Scanning Documents | The No. 1 Guide to do it Effortlessly

Ultimate guide to scanning documents

Are you scanning documents professionally or just have a specific task you need to do?

Either way, our guide on document scanning will give you all the details to be successful in this task.

The process of scanning documents is when you convert physical documents, most of them on paper, to digital files. More often than not, this means generating a PDF file with your document which is now available for easy sharing between users.


To give you a straight answer, we usually scan documents either to remove paper-based documents completely or when we want to have a digital copy of the paper documents.

When we elaborate on the subject, we find out that our needs are actually a combination of the two.

A lot of companies have either gone partially or even totally digital. They still receive and process paper documents, but they tend to scan them. This decision is highly connected with the workflow they try to implement.

The reality is that these days, managing paper is a big hassle. Combine this with the need to manage your resources efficiently and you’ll see that digitization is the only way to go.

Coming back to the initial two reasons, archival scanning is usually done to create a digital copy of your physical archive. The reason for this is that stakeholders consider that users will access the archive quite frequently, and it is more efficient to access a digital archive.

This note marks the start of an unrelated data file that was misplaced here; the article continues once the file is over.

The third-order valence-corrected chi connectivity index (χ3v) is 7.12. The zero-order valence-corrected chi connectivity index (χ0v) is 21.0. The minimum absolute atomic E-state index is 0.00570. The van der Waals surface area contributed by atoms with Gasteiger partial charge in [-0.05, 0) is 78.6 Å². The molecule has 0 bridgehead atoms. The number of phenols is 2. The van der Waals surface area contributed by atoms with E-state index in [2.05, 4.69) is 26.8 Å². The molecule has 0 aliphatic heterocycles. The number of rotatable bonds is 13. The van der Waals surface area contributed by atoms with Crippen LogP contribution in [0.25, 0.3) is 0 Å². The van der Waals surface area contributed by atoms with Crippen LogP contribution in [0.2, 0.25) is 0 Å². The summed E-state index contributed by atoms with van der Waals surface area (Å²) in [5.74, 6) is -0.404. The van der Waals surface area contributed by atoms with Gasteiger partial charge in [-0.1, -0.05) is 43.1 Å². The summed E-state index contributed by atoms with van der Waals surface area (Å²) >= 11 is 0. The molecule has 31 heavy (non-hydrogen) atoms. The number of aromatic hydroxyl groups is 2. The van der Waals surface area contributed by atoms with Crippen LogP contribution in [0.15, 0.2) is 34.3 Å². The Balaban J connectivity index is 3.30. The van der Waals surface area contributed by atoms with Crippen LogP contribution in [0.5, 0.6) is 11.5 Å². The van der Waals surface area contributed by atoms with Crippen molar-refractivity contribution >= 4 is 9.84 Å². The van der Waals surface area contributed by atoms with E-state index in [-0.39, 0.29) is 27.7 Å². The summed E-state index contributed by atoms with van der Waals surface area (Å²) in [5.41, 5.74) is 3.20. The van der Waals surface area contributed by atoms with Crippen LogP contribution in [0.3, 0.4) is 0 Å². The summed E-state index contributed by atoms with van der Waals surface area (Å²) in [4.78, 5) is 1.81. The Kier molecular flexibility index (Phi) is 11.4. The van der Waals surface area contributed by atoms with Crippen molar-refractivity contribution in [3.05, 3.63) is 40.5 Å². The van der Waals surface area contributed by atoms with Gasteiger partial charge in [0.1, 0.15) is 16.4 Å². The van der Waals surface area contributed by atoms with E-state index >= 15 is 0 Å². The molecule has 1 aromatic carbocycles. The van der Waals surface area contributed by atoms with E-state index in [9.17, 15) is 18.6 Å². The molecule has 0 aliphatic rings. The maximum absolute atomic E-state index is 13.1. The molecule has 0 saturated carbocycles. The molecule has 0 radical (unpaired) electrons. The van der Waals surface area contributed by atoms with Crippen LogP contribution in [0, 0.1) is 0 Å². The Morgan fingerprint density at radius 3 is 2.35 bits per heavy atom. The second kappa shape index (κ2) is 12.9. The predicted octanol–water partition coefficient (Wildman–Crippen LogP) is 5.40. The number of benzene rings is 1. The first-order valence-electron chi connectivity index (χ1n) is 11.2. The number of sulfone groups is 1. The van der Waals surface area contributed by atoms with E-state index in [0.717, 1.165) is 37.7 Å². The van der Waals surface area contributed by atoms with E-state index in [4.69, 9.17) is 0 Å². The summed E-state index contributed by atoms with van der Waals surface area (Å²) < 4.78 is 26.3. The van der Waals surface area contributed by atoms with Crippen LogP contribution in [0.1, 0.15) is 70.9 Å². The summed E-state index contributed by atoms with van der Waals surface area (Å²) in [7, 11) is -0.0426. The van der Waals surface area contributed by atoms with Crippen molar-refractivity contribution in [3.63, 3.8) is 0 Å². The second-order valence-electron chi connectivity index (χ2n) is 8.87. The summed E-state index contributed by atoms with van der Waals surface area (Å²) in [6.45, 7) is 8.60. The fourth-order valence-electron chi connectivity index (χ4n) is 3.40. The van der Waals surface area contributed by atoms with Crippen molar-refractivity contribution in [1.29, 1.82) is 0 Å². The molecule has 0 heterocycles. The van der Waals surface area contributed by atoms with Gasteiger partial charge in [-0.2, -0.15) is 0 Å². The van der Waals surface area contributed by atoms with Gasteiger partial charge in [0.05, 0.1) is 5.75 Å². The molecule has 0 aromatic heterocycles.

When you want to transform your workflow completely, that means digitizing all your documents and working almost 100% with digital files.

This means that your users need permanent access to your archive, and the environment is document intensive.


Ok, now that you realized you need to scan documents, how can you do it?

Well, gone are the days when you only had one option. As technology progresses, manufacturers try to adapt and offer clever solutions.

While in the past, multifunctional machines where the main choice for scanning documents, these days you have way more alternatives.

For example, scanning documents with a phone can be quite fashionable and I must say very efficient.

I can remember the days when colleagues that visit customers on their site needed to scan a report or another document while on the move. We had to wait until the second day to see what was in the report.

Nowadays, they just use their smartphone for this. This works for 10-20 documents a day, but what can you do when you have thousands of documents each day?

Well, in those cases you need a dedicated professional scanner. This should be installed and ran on site, so you are not moving a lot of documents around.

The 3rd situation you might be in is when you have an average volume of documents but you also need to share the equipment with other users. In such cases, most companies just use multifunctional devices or network scanners.


Now that we know how to scan them, let’s go a bit in depth with the equipment you should be using.